* MRSA represents Methicillan Resistant Staphylococcus Aureaus.
Most people have never heard of MRSA, but it is a very common germ, which belongs to the Staphylococcus aureus family. Totally harmless, this germ exists on the skin and in the nasal passages of about one-third of all people. Found mainly on broken skin, MRSA has the potential of becoming a life-threatening infection.
MRSA occurs most frequently among persons in healthcare facilities and hospitals. Furthermore, some patients are at higher risks for MRSA, such as: patients having prolonged hospital stays, patients enclosed in an ICU (intensive care unit) or burn unit, patients who’ve had recent surgery; and even those who’ve had minor hospital procedures such as urinary or intravenous catherization.
Purportedly, rough estimates of persons hospitalized each year for MRSA infections number as much as 100,000.
* Are you at risk for MRSA?
MRSA can be the key invader that causes abscesses; boils, pneumonia, bone infections, and can even contaminate cuts such as accidental wounds or surgical incisions made by catheters or other surgical procedures. Initially, MRSA is a local infection, but can rapidly introduce dangerous toxins into the body’s blood causing blood poisoning.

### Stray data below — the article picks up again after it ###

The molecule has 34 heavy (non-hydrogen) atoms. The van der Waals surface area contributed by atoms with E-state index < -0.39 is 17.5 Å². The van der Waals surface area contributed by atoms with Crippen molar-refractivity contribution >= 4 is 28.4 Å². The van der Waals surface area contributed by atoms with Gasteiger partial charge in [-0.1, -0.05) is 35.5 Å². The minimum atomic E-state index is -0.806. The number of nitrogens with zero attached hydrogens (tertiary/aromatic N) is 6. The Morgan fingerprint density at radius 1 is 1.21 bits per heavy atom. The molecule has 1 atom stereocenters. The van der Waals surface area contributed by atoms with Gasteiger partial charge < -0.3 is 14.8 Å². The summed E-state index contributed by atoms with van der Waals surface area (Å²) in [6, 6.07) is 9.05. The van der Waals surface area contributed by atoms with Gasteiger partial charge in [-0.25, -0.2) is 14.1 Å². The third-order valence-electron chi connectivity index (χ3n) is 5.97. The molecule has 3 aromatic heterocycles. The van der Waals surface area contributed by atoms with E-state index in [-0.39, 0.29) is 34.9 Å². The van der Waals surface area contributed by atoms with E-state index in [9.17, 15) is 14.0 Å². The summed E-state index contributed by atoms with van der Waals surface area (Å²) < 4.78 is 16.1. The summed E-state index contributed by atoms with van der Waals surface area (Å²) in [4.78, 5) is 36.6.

* How is MRSA Prevented?
Because MRSA is most commonly spread through skin contact, it can be widely contained by adhering to simple hygienic practices. Using proper hand washing and sufficient staff training can almost nearly eliminate the possibility of patients contracting MRSA. In addition, avoiding physical contact with other people’s wounds or contaminated wound material is helpful in preventing MRSA infection.
If you think you have a staph or MRSA infection, you should see your healthcare provider immediately. Delaying medical care can result in death.
As cited by the CDC, “MRSA is almost always spread by direct physical contact, and not through the air. Spread may also occur through indirect contact by touching objects (i.e., towels, sheets, wound dressings, clothes, workout areas, sports equipment) contaminated by the infected skin of a person with MRSA or staph bacteria.”
According to a report by the NewScientis.com news service, “…In the Netherlands, where meticulous hygiene and isolation procedures were consciously adopted, the MRSA rates have fallen drastically and the Dutch now rate among the best in Europe.”
* How is MRSA treated?
According to the CDC (Center for Disease Control), “…MRSA are susceptible to several antibiotics.” However, in recent times, certain strains of MRSA are resistant to often-used Vancomycin antibiotic.
In closing, MRSA is a preventable infection if good hygiene and isolation procedures are strictly observed. Having experienced MRSA first-hand with a close, family member, I have physically seen the life-threatening effects of this super-bug. On one hand, MRSA is a harmless germ, but on the other, it can render severe illness and even death. Speak to your healthcare providers about MRSA and ask what preventive measures are being taken to keep MRSA contained. The best way to prevent MRSA, is to be properly informed. Knowledge is key.